In captivity Fat interacts with two women who have names which show that they are the archetypes of the heroine in the  Jewish and  Graeco-Roman roots of our Western Civilisation, respectively. Debbie and Penny. Deborah and Penelope. It does not matter, I think, that their names mean ‘bee’ and ‘duck’. 

Debbie is described as a Jehovah’s witness – a witness of YHWH – and having eyes like pools of fire. She represents the Jewish contribution to the early Church’s understanding of its theophany. This is what she says to Fat: “Our Lord God has prepared for us a place to live where there will be no pain and no fear and see? The animals lie happily together, the lion and the lamb, as we shall be, all of us, friends who love on another, without suffering and death, forever and ever with our Lord Jehovah who loves us and will never abandon us, whatever we do.  ... All beasts, all men, all living creatures great and small will bask in the wamrth of Jehovah’s love, when the Kingdom arrives. You think it will be a long time, but Christ Jesus is with us today.”

Penny’s words to Fat are much briefer. She is a ‘psych tech’ – two Greek fragments – and she says:  ‘Why don’t you play cards? ... I think you should play cards.” This is the Graeco-Roman contribution to Christianity. You should have rules. You should have arbitrary rules which are independent of the content of the revelation, formed by a priori human logic, and you should manipulate symbols according to these rules. There is no profit in it, says Fat; but it is the rule of the civilisation in which the Church is captive, and he and Debbie find value in it: “they play kid’s games like Fish”. They become as little children, and their games centre on the Fish symbol which was the catalyst for Fat’s theophany and the symbol of the hidden Christians.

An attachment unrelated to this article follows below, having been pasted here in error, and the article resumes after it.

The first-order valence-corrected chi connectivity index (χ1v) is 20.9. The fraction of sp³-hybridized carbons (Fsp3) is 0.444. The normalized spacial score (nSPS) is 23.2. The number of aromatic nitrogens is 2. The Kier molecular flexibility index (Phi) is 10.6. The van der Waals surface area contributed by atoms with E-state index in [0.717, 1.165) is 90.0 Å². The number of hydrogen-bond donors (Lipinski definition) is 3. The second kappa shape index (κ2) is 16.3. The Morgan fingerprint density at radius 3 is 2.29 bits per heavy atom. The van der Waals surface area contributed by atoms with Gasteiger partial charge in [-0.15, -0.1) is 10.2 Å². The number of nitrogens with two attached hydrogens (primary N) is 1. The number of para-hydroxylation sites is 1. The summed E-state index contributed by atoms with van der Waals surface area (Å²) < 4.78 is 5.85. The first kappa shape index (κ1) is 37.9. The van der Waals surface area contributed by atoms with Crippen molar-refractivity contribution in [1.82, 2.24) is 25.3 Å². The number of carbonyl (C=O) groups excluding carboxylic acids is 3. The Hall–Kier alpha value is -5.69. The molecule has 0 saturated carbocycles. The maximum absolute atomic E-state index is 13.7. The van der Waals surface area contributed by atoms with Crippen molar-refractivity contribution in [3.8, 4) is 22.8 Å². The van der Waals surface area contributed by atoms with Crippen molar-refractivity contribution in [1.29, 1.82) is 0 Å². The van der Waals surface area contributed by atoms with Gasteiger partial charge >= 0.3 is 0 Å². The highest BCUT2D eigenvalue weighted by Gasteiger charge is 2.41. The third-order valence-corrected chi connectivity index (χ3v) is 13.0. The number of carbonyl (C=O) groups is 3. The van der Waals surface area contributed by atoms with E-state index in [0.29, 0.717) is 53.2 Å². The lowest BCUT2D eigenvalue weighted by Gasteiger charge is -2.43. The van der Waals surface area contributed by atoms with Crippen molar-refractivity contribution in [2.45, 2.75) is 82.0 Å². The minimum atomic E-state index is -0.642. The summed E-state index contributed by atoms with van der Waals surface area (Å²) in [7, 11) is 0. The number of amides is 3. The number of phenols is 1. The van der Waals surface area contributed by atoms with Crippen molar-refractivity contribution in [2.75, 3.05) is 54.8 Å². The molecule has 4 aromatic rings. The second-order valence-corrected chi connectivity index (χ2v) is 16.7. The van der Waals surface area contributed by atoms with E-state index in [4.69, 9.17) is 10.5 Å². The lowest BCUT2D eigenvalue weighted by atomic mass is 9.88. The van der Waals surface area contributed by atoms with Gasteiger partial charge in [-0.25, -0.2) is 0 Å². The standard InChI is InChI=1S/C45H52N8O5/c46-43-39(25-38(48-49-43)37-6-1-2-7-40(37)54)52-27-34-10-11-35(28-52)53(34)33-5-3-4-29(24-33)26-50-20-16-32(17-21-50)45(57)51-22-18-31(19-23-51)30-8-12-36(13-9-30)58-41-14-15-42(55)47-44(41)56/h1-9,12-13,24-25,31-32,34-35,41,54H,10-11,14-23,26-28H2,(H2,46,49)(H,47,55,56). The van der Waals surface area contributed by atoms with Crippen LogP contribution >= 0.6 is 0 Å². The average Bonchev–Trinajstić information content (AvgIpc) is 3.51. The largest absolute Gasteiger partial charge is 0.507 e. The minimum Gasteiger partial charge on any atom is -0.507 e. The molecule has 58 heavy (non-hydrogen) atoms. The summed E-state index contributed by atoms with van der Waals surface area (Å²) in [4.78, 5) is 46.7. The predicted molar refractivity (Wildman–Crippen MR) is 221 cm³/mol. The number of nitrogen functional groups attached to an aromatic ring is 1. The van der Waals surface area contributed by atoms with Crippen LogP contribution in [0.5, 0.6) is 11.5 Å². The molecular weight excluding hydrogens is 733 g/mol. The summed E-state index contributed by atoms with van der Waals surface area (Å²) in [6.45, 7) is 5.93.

As for Doug – well, Douglas is ‘black water’ and Dougal is ‘black stranger’ – and with his hidden knowledge and fakir-like self-abomination he represents the influence of “Eastern Mysticism” – that current of Manichaeism that led to the gnosticism that so overshadows Horselover Fat’s intepretation of his theophany. 


“When  they all made out their lunch orders Doug wrote: